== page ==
Ask Miseducated: Who is more sexually evolved?

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Reader

I’m very curious to hear why there is such a strong border at the point where one drops ones drawers. Why do you consider that to be the place where there is no turning back? If you look at aboriginal societies, and even at other naked societies like those of primates, obviously there are no drawers there to drop, and yet they manage to have quite evolved sexual societies, and they raise children who also grow up to understand sexuality in an intelligent way. So why is it so different for us?

Maryanne

This question of the line of demarcation is an important one, and to understand why dropping drawers is such an important boundary, we have to compare our culture to the ones of naked societies. Ted Bundy once said that he believed that violence against women would continue for as long as pornography exists in our society. There is a dehumanizing element in our media that makes us think of each other as objects, or worse, as predators and prey. This may explain why aboriginal and primate societies are more sexually evolved than we are – they are not exposed to these victimizing elements.

Unfortunately, we are not at the point yet where we can have a naked, peaceful, safe society, and there are no government warnings or instruction manuals for how to avoid the pain and suffering that people go through in relationships. In our current societal context, I can see a direct corollary between that suffering and the dropping of drawers. When people do not stop to consider the consequences, that’s when the suffering takes root. If we can find a way to resist this impulse a little longer, to pause and think about the responsibilities and consequences of sex, we will have a greater chance of creating healthy and lasting relationships.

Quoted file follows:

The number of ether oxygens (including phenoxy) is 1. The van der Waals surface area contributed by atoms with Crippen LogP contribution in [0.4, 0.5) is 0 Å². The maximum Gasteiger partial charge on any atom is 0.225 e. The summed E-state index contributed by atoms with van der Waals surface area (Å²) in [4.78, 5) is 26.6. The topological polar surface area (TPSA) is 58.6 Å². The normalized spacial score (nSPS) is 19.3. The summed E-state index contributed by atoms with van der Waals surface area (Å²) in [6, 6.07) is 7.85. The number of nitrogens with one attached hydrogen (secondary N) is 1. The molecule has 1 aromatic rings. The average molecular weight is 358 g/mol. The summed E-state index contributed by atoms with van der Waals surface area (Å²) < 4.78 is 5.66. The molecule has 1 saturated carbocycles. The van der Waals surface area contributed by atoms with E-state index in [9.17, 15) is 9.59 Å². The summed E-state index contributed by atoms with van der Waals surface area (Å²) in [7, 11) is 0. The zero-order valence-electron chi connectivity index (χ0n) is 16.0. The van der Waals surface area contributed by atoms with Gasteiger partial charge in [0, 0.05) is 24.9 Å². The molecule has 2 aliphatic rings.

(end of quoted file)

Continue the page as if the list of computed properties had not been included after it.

Since we aren’t provided with a manual instructing us on the best ways to handle ourselves in this sexually complicated society of ours, I wrote Hindsight, What You Need to Know Before You Drop Your Drawers as a response to the need for people to have another way to react when they find themselves at that all-important line of demarcation. If we could just build our self-discipline to delay our gratification, we would find that there is freedom in that discipline, a way to make choices for ourselves that we cannot experience when we simply react to our initial impulses. If we can strengthen our muscles of self-discipline on a global scale, over time, there is the hop that we can evolve into a society that understands and values the things which are naturally sacred, rather than just stampeding over the line of no return.

But there’s another aspect to consider, as well, and that is the very fact that we are able to consider. That we have the capability to stop and think about our actions before we commit to them, is one of the chief differences between us and primates. We have the ability not only to delay dropping our drawers, but to decide not to drop them at all, if we don’t feel it’s best for us. But there is certainly a lot we can learn from the naked cultures of aboriginals and primates. If we can find good relationship models in those societies, who cares if they are not like us? If observing and learning from other people or even animals can help us determine the best time to drop our drawers, I can’t see that there is any harm in that!

Ask Miseducated: STDs and Ethics

It’s always a painful situation when you feel like you have finally met the mate of your dreams, only to find out soon after that you were very, very mistaken. One of my students was recently in this situation, and shared an ethical dilemma that she had encountered as a result. All the names below have been changed.

Dear Maryanne,